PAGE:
REVISION OF GREEN LAWS MAY HIT DELHI
The ministry of environment and forests has asked for the public’s comments on reviewing five crucial environmental laws, including the Air and Water (prevention and control of pollution) Acts—any amendment to which will impact the city massively.
Delhi Pollution Control Committee (DPCC), the pollution watchdog that implements these acts in Delhi, will not comment. DPCC officials claimed MoEF hasn’t asked them to. “We are not sure if we are supposed to express our views. We may comment once the draft new law is ready. The state governments can’t do much when a committee to review the laws has already been set up,” said a senior official.
Sanjiv Kumar, environment secretary, Delhi, also said he has no idea if state governments are to make suggestions. The committee, however, said on MoEF’s website that it “desires” to engage in consultation with state governments.
Meanwhile, environmentalists are concerned they may not be able to articulate how these Acts can be strengthened given the ministry’s 1,000 character (a little over six text messages) limit. Many are worried the review has been commissioned to dilute environmental laws and penalties on polluters, especially industries.
Rahul Choudhury, advocate and NGT Bar Association member said, “There is no scope to dilute these laws because they are already very weak.” He cited the example of state pollution control boards that continue to renew no objection certificates to industries not conforming to norms. “There is no provision in the acts to review past conduct by pollution boards and revoke NOCs. The head of the board is usually a political appointee, often with no knowledge of environmental issues. Such loopholes make things easy for industries,” he said.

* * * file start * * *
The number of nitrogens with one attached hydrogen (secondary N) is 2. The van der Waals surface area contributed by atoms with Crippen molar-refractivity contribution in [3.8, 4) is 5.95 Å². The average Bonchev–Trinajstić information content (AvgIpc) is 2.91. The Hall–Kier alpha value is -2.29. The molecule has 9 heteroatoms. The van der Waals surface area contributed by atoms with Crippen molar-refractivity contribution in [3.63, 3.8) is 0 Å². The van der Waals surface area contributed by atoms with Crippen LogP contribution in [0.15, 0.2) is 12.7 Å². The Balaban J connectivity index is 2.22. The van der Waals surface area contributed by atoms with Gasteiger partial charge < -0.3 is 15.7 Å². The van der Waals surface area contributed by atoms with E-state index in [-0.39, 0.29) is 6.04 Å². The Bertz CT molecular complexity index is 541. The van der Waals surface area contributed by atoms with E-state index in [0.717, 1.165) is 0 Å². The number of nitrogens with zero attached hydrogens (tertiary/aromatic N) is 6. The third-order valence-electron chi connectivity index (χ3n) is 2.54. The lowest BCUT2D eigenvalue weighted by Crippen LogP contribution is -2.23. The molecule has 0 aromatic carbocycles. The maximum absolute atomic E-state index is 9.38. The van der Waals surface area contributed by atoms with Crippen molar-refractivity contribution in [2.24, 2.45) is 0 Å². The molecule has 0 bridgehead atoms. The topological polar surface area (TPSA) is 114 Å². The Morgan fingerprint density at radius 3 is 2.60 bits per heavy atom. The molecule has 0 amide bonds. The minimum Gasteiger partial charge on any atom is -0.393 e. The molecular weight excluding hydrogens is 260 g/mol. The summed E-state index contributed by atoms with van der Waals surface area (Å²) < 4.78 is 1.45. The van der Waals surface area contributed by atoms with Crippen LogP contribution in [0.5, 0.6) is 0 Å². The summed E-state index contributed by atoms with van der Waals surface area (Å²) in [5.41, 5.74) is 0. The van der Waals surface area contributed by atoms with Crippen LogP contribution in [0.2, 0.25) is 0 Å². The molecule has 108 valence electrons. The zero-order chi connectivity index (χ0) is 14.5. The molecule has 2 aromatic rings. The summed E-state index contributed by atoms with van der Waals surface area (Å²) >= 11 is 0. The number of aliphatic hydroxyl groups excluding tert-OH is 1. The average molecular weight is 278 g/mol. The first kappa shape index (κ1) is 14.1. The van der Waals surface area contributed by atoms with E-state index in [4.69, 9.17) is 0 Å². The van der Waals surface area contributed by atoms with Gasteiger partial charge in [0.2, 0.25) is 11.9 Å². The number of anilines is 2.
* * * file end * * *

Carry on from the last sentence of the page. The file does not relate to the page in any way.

Comparing the country’s pollution control boards with the US Environmental Protection Agency, Choudhury said, “They have far more stringent parameters. In the last few years, more than 80% industries in Ghaziabad and Noida have not been complying with the Air Act”.
C R Babu, DU professor emeritus and chairman of the state-level expert appraisal committee, and Anumita Roychowdhury, head of Centre for Science and Environment’s clean air programme, said emissions from automobiles need to be brought under the Air Act from the motor vehicle (MV) Act. As of now, vehicular emissions are under MV Act.
“I am quite certain that this process has been started to weaken the acts but this will not help business in the long run. We will lose out tremendously on natural capital and ecological services. Can you imagine what’s going to happen if air and water pollution control laws are relaxed further in Delhi? People can’t survive in the city if that happens,” said Babu.
1. Why has the ministry of environment and forests asked for public comments on environmental laws?
2. Why are environmentalists worried?
3. How do India’s pollution control boards compare with their counterparts in the US?
4. What will happen if air and water pollution control laws are relaxed in Delhi?.